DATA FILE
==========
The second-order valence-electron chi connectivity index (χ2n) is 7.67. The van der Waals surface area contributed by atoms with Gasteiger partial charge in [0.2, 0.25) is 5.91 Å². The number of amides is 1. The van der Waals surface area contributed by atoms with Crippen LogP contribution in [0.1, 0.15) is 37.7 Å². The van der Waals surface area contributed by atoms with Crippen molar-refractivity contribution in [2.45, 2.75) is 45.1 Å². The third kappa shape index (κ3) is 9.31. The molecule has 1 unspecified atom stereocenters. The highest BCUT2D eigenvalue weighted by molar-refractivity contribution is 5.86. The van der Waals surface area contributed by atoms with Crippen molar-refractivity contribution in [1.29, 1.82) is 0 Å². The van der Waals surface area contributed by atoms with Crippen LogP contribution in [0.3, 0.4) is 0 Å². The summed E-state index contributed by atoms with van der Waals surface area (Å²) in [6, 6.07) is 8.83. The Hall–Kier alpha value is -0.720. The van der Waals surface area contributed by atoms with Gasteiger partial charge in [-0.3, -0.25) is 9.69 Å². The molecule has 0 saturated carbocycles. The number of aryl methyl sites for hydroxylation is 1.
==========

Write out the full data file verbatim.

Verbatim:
The second-order valence-electron chi connectivity index (χ2n) is 7.67. The van der Waals surface area contributed by atoms with Gasteiger partial charge in [0.2, 0.25) is 5.91 Å². The number of amides is 1. The van der Waals surface area contributed by atoms with Crippen LogP contribution in [0.1, 0.15) is 37.7 Å². The van der Waals surface area contributed by atoms with Crippen molar-refractivity contribution in [2.45, 2.75) is 45.1 Å². The third kappa shape index (κ3) is 9.31. The molecule has 1 unspecified atom stereocenters. The highest BCUT2D eigenvalue weighted by molar-refractivity contribution is 5.86. The van der Waals surface area contributed by atoms with Crippen molar-refractivity contribution in [1.29, 1.82) is 0 Å². The van der Waals surface area contributed by atoms with Crippen LogP contribution in [0.3, 0.4) is 0 Å². The summed E-state index contributed by atoms with van der Waals surface area (Å²) in [6, 6.07) is 8.83. The Hall–Kier alpha value is -0.720. The van der Waals surface area contributed by atoms with Gasteiger partial charge in [-0.3, -0.25) is 9.69 Å². The molecule has 0 saturated carbocycles. The number of aryl methyl sites for hydroxylation is 1.